What would happen if instead of only divulging in symbolic conversations about race or gender when it has to do with HBO’s Girls, we actually all mustered up the courage to spend the same amount of energy looking at homelessness, epidemical drug abuse, and mass incarceration? What if conversations about homelessness became as common in your Twitter feed as intricate discussions about the new Ghostbusters? Again, let those Tweets flow, but please realize the homeless individuals we work with will not thank you for it. They’re too occupied trying to renew their shelter bed, figuring out where they’ll get their next meal, making sure they have tampons when they need them, and deciding if they can risk going to sleep that night without getting their stuff stolen.

Say we do immerse ourselves in those realities. Say we weren’t satisfied with only discourse and decided to spend some time in real life tackling reality. Right now we’re dipping our toe in, but we won’t take a step.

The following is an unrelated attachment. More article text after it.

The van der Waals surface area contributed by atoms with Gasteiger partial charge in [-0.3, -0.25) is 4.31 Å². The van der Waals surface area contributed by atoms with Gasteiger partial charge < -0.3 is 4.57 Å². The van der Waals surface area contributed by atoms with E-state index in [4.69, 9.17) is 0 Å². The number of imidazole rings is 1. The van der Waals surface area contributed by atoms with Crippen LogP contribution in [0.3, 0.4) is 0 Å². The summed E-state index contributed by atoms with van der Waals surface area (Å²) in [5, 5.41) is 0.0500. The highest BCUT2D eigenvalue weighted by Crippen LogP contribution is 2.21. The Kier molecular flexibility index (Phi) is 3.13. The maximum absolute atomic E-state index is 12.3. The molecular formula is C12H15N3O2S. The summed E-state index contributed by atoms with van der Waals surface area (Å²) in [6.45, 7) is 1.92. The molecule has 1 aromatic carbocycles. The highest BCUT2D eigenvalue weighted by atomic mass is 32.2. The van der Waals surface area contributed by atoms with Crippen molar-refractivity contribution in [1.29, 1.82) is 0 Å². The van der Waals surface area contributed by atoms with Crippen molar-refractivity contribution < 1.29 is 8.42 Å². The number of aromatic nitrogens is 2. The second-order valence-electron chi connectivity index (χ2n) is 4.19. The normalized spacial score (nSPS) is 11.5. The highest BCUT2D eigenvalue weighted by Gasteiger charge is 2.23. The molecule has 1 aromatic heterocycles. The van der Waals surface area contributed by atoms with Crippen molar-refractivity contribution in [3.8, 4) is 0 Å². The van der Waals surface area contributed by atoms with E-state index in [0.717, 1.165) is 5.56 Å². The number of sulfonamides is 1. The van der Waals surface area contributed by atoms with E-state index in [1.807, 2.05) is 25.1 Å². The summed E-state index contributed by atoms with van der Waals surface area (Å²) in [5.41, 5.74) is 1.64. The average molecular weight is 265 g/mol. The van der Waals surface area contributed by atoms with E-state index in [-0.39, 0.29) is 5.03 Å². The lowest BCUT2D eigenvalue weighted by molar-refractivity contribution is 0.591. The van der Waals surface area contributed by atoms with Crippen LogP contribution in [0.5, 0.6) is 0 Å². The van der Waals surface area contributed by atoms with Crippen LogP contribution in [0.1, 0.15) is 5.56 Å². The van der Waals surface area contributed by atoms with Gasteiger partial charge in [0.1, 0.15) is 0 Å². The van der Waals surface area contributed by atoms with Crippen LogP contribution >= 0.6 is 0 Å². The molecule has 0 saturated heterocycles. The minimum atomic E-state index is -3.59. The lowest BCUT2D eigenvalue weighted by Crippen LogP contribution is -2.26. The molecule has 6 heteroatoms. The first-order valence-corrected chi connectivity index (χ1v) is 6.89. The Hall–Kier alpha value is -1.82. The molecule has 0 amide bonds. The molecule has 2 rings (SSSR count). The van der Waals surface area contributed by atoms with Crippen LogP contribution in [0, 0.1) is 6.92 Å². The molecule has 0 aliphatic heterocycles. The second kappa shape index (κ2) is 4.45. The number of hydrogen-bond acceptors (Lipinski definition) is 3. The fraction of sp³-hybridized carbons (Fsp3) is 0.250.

What if we all take a leap of faith that it would be worth it, because if we truly commit ourselves to change things as large and all-encompassing as homelessness, the rest will follow. If we pick people up out of the cracks in the system that leave them without homes and means to sustain themselves, marginalization in entertainment, employment, and everywhere else will begin to correct itself.